Those thoughts still make sense to me. But in reality, training work was hard to secure: my assumption that media houses would want to hire me foundered on the fact of shrinking budgets in the industry. And editing and proofreading proved harder to break into than I thought. In both cases it has taken a year to start making some headway.
And in the meanwhile, I have actually been making money out of my news production skills, even though I had not thought of that as a direction to take.
Life is what happens when you are making other plans, said John Lennon (or maybe The Reader’s Digest, says Wikipedia). And so it has proved. I’ve learned that its important to keep my eye on the ball no matter what my plans may have been, to stay flexible and to be aware of trends in the market.
Make a business plan
I did not make any formal plans at the beginning of 2017, though I did have some things I knew I needed to do. So I had an informal mental list – maintain a website, beef up my social media profiles, contact people who might have work for me and so on.
I now see that what that meant was that a lot of the time I was not necessarily using my time well – not having a strict focus meant that I opened the door to procrastination and confusion. I went back to the drawing board late in 2017, and am starting 2018 with a yearly goal, which I will break down into monthly targets.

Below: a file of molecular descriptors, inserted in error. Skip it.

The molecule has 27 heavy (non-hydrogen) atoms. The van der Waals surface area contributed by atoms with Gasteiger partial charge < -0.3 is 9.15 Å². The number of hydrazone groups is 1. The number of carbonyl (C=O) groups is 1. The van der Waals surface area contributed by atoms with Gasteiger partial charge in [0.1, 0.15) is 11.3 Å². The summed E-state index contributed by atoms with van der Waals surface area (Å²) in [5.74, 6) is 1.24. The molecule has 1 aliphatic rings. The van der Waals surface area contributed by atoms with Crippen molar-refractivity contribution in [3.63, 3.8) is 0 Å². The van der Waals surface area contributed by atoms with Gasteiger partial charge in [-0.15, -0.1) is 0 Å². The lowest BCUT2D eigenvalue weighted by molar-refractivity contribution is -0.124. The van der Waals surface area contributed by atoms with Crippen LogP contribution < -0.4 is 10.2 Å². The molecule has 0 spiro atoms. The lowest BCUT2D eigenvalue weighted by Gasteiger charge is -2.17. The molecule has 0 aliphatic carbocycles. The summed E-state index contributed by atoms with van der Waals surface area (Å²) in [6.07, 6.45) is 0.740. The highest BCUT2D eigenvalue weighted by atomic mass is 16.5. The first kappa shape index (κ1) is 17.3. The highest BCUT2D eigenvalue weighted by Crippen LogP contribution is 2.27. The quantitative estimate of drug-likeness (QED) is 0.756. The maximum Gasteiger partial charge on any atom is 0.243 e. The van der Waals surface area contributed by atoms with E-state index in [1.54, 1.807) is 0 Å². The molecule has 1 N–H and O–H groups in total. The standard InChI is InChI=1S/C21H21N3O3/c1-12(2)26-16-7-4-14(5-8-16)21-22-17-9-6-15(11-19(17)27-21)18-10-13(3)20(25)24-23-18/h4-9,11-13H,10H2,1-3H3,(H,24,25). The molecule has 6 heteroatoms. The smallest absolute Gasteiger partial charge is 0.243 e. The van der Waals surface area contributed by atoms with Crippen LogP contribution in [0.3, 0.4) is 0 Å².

This means – I hope – that I will make better use of my time this year. And if I don’t, I will have clearer idea of what worked and what didn’t because I will be able to track what I have achieved and what not.
Motivation, distraction, working hours
I am universally acknowledged as an organised and disciplined person, one who gets things done and is reliable and work-driven.
So why are there days when I have no idea what I am supposed to be doing, or days when I simply can’t spend another moment at my computer, or days when I persuade myself that grocery shopping is a much better use of my time than writing a post for my website?
This one took me a long time to process: it turns out a lot of my discipline when I was in full-time employment was created by the boundaries of my job, the expectations of my colleagues and sheer habit.